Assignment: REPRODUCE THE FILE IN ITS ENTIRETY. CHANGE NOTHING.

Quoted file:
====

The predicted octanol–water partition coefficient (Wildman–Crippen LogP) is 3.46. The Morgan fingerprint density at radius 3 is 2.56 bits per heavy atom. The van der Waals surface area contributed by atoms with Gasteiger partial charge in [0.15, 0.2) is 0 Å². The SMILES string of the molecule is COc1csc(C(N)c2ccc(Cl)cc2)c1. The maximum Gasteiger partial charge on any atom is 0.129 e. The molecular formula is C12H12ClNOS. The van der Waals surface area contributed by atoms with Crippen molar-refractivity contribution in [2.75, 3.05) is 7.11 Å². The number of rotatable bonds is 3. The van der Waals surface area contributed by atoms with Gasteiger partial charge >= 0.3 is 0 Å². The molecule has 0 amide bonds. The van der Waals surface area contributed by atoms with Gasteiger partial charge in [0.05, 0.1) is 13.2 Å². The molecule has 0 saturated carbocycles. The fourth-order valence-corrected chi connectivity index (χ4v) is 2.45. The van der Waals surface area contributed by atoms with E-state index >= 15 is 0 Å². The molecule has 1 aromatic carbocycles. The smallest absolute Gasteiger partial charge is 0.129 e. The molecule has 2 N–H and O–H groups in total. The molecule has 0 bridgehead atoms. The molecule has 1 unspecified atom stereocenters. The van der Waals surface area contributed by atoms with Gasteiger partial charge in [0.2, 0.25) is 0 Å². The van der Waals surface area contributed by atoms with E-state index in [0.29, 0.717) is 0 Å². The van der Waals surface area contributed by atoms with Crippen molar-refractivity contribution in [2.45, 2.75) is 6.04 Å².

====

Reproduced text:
The predicted octanol–water partition coefficient (Wildman–Crippen LogP) is 3.46. The Morgan fingerprint density at radius 3 is 2.56 bits per heavy atom. The van der Waals surface area contributed by atoms with Gasteiger partial charge in [0.15, 0.2) is 0 Å². The SMILES string of the molecule is COc1csc(C(N)c2ccc(Cl)cc2)c1. The maximum Gasteiger partial charge on any atom is 0.129 e. The molecular formula is C12H12ClNOS. The van der Waals surface area contributed by atoms with Crippen molar-refractivity contribution in [2.75, 3.05) is 7.11 Å². The number of rotatable bonds is 3. The van der Waals surface area contributed by atoms with Gasteiger partial charge >= 0.3 is 0 Å². The molecule has 0 amide bonds. The van der Waals surface area contributed by atoms with Gasteiger partial charge in [0.05, 0.1) is 13.2 Å². The molecule has 0 saturated carbocycles. The fourth-order valence-corrected chi connectivity index (χ4v) is 2.45. The van der Waals surface area contributed by atoms with E-state index >= 15 is 0 Å². The molecule has 1 aromatic carbocycles. The smallest absolute Gasteiger partial charge is 0.129 e. The molecule has 2 N–H and O–H groups in total. The molecule has 0 bridgehead atoms. The molecule has 1 unspecified atom stereocenters. The van der Waals surface area contributed by atoms with Gasteiger partial charge in [0.2, 0.25) is 0 Å². The van der Waals surface area contributed by atoms with E-state index in [0.29, 0.717) is 0 Å². The van der Waals surface area contributed by atoms with Crippen molar-refractivity contribution in [2.45, 2.75) is 6.04 Å².